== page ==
Austin Wintory talks about Journey on Top Score

by Emily Reese
May 23, 2012

Listen Austin Wintory talks about Journey on Top Score
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Composer Austin Wintory (Dan Goldwasser)
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This is one of those times where it is incredibly difficult to talk about the music for a game without talking about the game itself. Designer Jenova Chen and thatgamecompany have released three games for Sony's PlayStation Network (this means the games are only available via download, so you don't purchase a physical disc, and the game doesn't cost the usual $60 either).

Austin Wintory wrote music for thatgamecompany's first PSN game, flOw, and also for their newest, called Journey.

While you can play Journey by yourself, it's designed as an anonymous two-player experience. Not long after you begin a new Journey, you're paired up with a total stranger. In normal online multiplayer experiences, you'd see a person's online moniker. Not in Journey.

You can't speak to the other person, and since you have no idea who they are, you can't send them a message. If you press the circle button, you can chime to each other, which makes pretty great additions to an already great soundtrack. You simply work together toward the goal of getting to the mountain.

Create timeless entertainment that make positive change to the human psyche worldwide.
- thatgamecompany's Mission Statement

And yes, it's that simple.

Get to the mountain.

Thatgamecompany designs games for people who didn't know they like games. They also design games for people like me, who love games, but also long for an experience that doesn't involve shooting something.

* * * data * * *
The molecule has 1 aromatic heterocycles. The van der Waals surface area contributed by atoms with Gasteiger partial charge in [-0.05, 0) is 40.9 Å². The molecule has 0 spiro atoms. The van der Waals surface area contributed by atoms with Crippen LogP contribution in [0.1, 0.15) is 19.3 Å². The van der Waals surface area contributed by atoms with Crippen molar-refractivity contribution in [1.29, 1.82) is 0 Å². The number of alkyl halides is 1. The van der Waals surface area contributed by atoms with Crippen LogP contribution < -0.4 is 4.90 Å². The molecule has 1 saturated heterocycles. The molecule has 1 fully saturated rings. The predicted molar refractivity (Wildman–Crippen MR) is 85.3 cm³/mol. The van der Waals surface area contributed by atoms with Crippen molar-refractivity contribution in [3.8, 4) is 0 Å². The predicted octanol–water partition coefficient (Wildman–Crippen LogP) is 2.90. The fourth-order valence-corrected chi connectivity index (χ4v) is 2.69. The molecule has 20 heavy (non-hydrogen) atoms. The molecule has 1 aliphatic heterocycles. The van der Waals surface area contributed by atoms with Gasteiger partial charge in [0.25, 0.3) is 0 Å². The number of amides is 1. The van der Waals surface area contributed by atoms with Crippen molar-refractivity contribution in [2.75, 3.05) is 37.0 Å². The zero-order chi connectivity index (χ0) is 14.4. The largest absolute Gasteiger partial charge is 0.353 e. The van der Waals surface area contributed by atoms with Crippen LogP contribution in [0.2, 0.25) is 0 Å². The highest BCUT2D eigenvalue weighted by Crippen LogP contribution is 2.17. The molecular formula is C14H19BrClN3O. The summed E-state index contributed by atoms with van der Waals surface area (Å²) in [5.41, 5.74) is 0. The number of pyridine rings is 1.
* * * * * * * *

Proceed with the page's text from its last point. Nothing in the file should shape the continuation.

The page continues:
Here is their mission statement: "Create timeless entertainment that make positive change to the human psyche worldwide."

In Journey, I get to dance; I get to make music. I get to fly on the backs of huge kites that move as gracefully as blue whales through the air. I get to slide down sweeping hills of sand and snow on my feet, like skiing. It feels like magic, and it's fulfilling.

All of this is an incredibly satisfying experience — and then we get to Austin's music.

The best way to describe the way Austin's music works with the game is ballet. It's just like ballet. I never thought a game would make me think of ballet, but this is exactly how the music works with the game — the gameplay and music are as cooperative and seamless as I've ever experienced in multimedia.

If you have ever once had a fleeting thought of dabbling in console gaming, this is exactly where you start. Listen to Austin Wintory's story behind creating the music to Journey on the newest episode of Top Score from Classical MPR, also available on iTunes.